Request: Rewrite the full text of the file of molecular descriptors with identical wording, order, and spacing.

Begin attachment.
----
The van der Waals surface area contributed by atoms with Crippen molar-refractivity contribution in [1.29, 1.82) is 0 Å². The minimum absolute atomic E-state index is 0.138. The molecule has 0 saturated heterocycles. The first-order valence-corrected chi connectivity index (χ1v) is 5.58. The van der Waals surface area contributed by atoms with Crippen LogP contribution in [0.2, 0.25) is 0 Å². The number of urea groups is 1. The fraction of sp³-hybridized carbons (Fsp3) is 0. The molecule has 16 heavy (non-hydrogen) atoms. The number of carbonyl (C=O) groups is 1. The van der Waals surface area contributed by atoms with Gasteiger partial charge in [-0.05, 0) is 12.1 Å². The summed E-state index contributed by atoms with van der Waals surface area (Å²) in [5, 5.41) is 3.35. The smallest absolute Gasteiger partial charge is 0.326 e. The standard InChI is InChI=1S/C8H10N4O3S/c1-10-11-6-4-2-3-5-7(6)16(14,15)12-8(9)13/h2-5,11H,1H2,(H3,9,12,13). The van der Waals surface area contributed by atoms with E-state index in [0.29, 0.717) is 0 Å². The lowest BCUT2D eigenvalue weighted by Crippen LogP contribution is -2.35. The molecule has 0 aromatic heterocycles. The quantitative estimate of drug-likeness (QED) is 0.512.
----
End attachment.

The van der Waals surface area contributed by atoms with Crippen molar-refractivity contribution in [1.29, 1.82) is 0 Å². The minimum absolute atomic E-state index is 0.138. The molecule has 0 saturated heterocycles. The first-order valence-corrected chi connectivity index (χ1v) is 5.58. The van der Waals surface area contributed by atoms with Crippen LogP contribution in [0.2, 0.25) is 0 Å². The number of urea groups is 1. The fraction of sp³-hybridized carbons (Fsp3) is 0. The molecule has 16 heavy (non-hydrogen) atoms. The number of carbonyl (C=O) groups is 1. The van der Waals surface area contributed by atoms with Gasteiger partial charge in [-0.05, 0) is 12.1 Å². The summed E-state index contributed by atoms with van der Waals surface area (Å²) in [5, 5.41) is 3.35. The smallest absolute Gasteiger partial charge is 0.326 e. The standard InChI is InChI=1S/C8H10N4O3S/c1-10-11-6-4-2-3-5-7(6)16(14,15)12-8(9)13/h2-5,11H,1H2,(H3,9,12,13). The van der Waals surface area contributed by atoms with E-state index in [0.29, 0.717) is 0 Å². The lowest BCUT2D eigenvalue weighted by Crippen LogP contribution is -2.35. The molecule has 0 aromatic heterocycles. The quantitative estimate of drug-likeness (QED) is 0.512.